On Saturday in downtown Oakland at the vintage clothing store OwlNWood, a tailor, a seamstress, a shoe repairman and a techie set up. A soundtrack of urban groove music played in the background, as the sunny afternoon brought in Oaklanders with broken iPhones and worn-out clothing.
Jamie Facciola, a former corporate marketing director, came up with the idea for Repair Revolution to promote a range of neighborhood repair shops in a single event. She originally tested her idea in March, when she partnered with the Small Business Alliance to host a repair pop-up. Saturday’s event was her first attempt to bring business owners and customers together on her own.
“Repair Revolution formed out of my search to find a business model that decoupled environmental impact from growth. When I went looking for that, I found repair. You can have infinite amount of repair without creating infinite amount of environmental impact. I was really excited,” Facciola said.
Matt Zieminski, an iFixit.com employee, said he came out to support Facciola because their business missions complement each other. IFixit.com is a do-it-yourself site that sells repair parts and publishes free online repair guides for consumer electronics.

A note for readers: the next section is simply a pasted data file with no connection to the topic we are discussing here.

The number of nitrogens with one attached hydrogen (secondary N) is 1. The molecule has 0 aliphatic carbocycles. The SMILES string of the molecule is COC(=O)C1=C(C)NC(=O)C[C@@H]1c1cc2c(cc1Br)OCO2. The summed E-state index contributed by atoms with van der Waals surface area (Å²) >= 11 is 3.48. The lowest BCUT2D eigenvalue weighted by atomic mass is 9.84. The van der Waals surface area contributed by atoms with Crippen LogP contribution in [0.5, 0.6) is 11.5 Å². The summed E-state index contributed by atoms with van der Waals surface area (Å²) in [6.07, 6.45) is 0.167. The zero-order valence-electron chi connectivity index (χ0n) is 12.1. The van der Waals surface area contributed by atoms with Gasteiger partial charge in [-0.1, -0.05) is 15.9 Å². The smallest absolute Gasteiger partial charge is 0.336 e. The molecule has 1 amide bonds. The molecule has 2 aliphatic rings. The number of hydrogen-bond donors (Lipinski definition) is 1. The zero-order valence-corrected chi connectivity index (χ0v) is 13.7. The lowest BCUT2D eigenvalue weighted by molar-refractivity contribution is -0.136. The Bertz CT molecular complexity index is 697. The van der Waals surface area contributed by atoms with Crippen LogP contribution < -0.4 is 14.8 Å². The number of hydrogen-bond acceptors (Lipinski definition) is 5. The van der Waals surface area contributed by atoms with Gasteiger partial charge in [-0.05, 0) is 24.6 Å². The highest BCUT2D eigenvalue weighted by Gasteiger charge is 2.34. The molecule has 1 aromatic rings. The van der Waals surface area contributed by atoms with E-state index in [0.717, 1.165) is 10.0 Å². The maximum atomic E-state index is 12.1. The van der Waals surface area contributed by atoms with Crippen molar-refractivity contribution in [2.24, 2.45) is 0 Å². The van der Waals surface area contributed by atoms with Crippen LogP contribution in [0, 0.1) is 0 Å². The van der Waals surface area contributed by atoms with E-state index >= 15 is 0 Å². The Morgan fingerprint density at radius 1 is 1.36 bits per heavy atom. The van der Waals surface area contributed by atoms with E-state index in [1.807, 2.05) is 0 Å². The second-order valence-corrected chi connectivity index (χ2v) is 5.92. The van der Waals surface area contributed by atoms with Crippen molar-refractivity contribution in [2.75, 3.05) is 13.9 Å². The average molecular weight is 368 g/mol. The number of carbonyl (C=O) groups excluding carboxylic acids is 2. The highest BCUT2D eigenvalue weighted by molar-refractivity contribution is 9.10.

“We have trashed Third World countries with electronic waste. We believe if people knew, they might think differently about throwing out their latest tech and try to repair it, to sell it, to upgrade it or something like that,” Zieminski said. Several attendees said they came to the event after seeing a post on iFixit’s Instagram account.
Oakland residents Joel Gilman and Lindsey Testolin stopped at seamstress Elana Bloom’s table with vintage T-shirts that needed darning. “First time here, first time doing repair,” Gilman said. “We had a bunch of stuff and we thought we’d bring it down. As long as stuff keeps breaking, we’ll keep coming.”
By late afternoon, all the craftspeople were sewing, tailoring, darning, replacing and shining. Several customers wore Repair Revolution buttons.
Facciola said she hopes to find a permanent space so she can keep the momentum going. She hopes that repair fairs will eventually become mainstream just like farmers markets, craft brew showcases and flea markets. Her ultimate goal is for Oakland residents to embrace her philosophy: Buy what you love. Fix what you buy. Love what you fix.